WASHINGTON — White House officials and Senate Republican leaders acknowledged Wednesday that they lack the majority they need to approve the $52-billion deficit-reduction package President Reagan took before the public via national television Wednesday night.
But Majority Leader Bob Dole (R-Kan.) has a strategy for pushing the controversial package through the Senate. If it works, senators will have a chance to go on record against some of the most politically unpalatable measures, such as a limit on Social Security benefit increases, at the same time that they vote for the package as a whole.
That way, they will be able to tell the voters that they supported some locally popular spending programs but voted for the overall budget as necessary tough medicine to combat runaway deficits.
Under Dole's plan, the Senate will cast an up-or-down vote on the Republican package as early as today. Even if the package prevails--still a possibility--wavering senators then will have a chance to vote against some of its most unpopular parts.
After the Senate completes its piecemeal consideration of the measure, it will have one last opportunity to vote on a final compromise that would reverse some of the individual decisions.
"Some senators have told us (that) they will have to vote against the President on certain issues, but that they will be with us on the final deal," a top Administration official said.
Lobbyists for groups that would be most affected by the budget cuts acknowledge the strategy has them worried. William R. Hutton, executive director of the National Council of Senior Citizens, said his group will win a separate Senate vote on restoring the full Social Security benefit increase. But, asked if he thinks the full increase will be preserved in a final package, he said only: "I hope so. It's going to be difficult."
Under the budget agreement announced early this month by the White House and key Senate Republicans, the federal deficit would be trimmed by an estimated $52 billion in fiscal 1986 below the $227 billion that it is expected to reach if current spending programs continue. By 1988, under the GOP plan, the deficit would shrink to less than $100 billion if the economy picks up steam again and continues to grow for the next three years.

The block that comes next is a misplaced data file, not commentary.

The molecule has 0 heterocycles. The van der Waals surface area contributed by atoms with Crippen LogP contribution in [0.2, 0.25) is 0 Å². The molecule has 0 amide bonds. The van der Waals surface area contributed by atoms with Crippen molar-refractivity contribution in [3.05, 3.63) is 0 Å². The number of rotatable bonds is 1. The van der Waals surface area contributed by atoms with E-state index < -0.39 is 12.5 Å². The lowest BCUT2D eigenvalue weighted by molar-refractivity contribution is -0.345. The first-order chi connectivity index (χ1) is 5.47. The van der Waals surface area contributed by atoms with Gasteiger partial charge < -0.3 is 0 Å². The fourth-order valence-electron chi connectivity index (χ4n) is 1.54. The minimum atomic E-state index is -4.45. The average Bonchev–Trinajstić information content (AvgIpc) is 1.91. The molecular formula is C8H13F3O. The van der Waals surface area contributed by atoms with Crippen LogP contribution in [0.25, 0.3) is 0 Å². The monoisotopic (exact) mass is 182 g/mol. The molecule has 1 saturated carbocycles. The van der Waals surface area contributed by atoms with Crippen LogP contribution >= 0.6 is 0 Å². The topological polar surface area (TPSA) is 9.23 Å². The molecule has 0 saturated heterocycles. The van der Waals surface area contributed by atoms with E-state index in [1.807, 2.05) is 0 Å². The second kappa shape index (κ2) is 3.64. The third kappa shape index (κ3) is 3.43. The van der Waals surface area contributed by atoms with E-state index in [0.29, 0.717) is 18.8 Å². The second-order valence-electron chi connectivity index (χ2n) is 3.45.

That goal would be achieved without a tax increase, but it would require eliminating or sharply scaling back dozens of domestic programs. Social Security benefits would grow by 2 percentage points less than the inflation rate, with a guaranteed 2% increase; 17 domestic programs would be eliminated and Reagan's proposed growth in defense spending--6% on top of inflation--would be cut in half.
Capitalize on Speech
By forcing a vote as early as today on the shaky GOP budget plan, Republican leaders hope to capitalize on the political firestorm they expect Reagan's speech to generate.
The President "needs to scare us a bit," Dole said before the speech. "We're all running around here like we have a big surplus saying, 'Don't cut this,' and, 'Don't cut that.' "
The strategy is also designed to discourage amendments aimed at restoring money to programs targeted for sharp cuts. Sponsors of such amendments would be required to acknowledge how much their proposals would add to the deficit.
In addition to as many as 50 separate amendments from both Republicans and Democrats, Senate Democratic leaders are expected to propose an alternative to the GOP budget package that would:
--Freeze defense spending at current levels adjusted for inflation;
--Skip the cost-of-living adjustment next year for all benefit programs except those for the poor;
--Restore several domestic programs, including those that affect farmers, small businesses, and students.
The Democratic plan would also raise taxes $67 billion over three years by not allowing individuals and corporations to increase their use of tax breaks beyond current levels.
"Democrats are willing to share the burden," said Sen. Lawton Chiles of Florida, the top-ranking Democrat on the Budget Committee. But under the GOP plan, Chiles argued, "the budget has become an instrument of national retrenchment rather than an investment in our future."
Tax Veto Threatened
White House officials, however, insisted that Reagan would veto any tax increase, calling it "counterproductive." White House Chief of Staff Donald T. Regan argued: "Deficit reduction is mandatory. If we have more restraint, we'll have lower interest rates."
Budget Director David A. Stockman, attempting to put maximum pressure on the Senate to approve the GOP plan at the first showdown vote, said failure to win a victory on the budget proposal could open it to a possible "demolition derby" that would allow senators to pick the package apart, piece by piece.
But a top Senate Republican staff member argued that even such a setback could still be overcome in later maneuvering. "There are many ways to skin a cat," he said. "Just because we might lose in the first round doesn't mean we can't turn around votes the next day."